Friday, August 24, 2007

The Ultimate Gift

The Ultimate Gift is a "Message Movie" and as such I suppose it may be a little corny for some, but get over it because if you have a problem with the message in this movie you might consider taking a vacation. It's a refreshing break in the all too common formula of gratuitous sex and/or violence that dominates screens large and small these days.

"Suspension of disbelief" is a wonderful thing for movie fans. It allows you to believe, if only for a moment, that Arnold Schwarzenegger can pilot a harrier jet and rescue his daughter from rabid terrorists atop a skyscraper, that a high school senior can enlist the whole city of Chicago in the entertainment of two friends, that Jack Black can be a romantic interest, and that a wealthy oilman and cattle rancher can create a twelve-step obstacle course to craft a worthy successor from a would-be spoiled-brat grandson, posthumously no less.

Despite the movie's made-for-TV production values and simplistic storyline, this movie makes you believe, in no small part due to the selection of cast members and their solid performances.

Drew Fuller skillfully takes you through the gradual transition of his character from rotten billionaire playboy to homeless desperado to visionary benefactor. His character's interplay with the precocious young Emily played by Abigail Breslin is mostly sweet and heartfelt - you may remember her from Little Miss Sunshine for which she won an Oscar. She appeared here first though.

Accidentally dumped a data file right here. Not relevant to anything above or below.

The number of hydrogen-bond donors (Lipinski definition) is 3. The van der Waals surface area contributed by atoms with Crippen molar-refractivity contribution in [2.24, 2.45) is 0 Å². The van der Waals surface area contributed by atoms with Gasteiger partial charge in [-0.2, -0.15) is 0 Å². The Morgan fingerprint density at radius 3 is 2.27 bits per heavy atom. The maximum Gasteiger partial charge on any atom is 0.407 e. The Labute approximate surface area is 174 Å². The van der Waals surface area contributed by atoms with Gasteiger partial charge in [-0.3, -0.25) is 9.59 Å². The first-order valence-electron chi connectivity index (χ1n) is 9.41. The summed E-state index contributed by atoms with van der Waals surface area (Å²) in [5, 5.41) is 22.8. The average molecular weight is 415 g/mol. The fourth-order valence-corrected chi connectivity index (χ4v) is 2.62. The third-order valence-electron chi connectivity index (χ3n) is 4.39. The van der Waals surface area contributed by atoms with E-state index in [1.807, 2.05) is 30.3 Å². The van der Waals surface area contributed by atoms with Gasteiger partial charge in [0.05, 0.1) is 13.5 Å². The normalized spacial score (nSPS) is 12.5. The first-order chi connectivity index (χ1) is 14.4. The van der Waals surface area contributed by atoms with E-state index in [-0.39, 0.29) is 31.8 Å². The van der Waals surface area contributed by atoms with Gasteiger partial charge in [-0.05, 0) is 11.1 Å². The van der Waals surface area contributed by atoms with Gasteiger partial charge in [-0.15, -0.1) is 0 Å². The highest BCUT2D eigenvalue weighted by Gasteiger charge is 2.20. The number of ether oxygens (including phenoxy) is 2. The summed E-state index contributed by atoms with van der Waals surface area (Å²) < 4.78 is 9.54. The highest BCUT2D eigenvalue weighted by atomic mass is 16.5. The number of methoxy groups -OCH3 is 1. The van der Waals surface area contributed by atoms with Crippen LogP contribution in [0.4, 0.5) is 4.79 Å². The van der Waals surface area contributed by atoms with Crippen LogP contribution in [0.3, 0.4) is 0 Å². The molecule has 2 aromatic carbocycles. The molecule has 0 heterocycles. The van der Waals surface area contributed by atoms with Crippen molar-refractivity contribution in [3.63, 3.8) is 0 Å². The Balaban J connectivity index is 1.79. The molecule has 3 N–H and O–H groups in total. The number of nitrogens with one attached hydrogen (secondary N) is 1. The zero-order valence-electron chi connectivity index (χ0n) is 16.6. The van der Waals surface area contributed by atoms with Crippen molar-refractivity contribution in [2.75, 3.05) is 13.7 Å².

Emily's mom, played by Ali Hillis, delivers a moving portrayal of a single mom, losing a desperate battle with her daughter's leukemia, holding in the balance the only family she has.

James Garner, who I think has gotten better with age, plays a deceased patriarch whose only failure in life is his family, with one exception, and one last chance for redemption, his grandson. He enlists his posse, not the least of which is played by Brian Dennehy, who lends substantial weight to the film.

The music, which includes a well-placed track by Bob Dylan, is excellent, the direction as well. Don't miss the full credits during which you revisit each gift, highlighted with short segments of the film.

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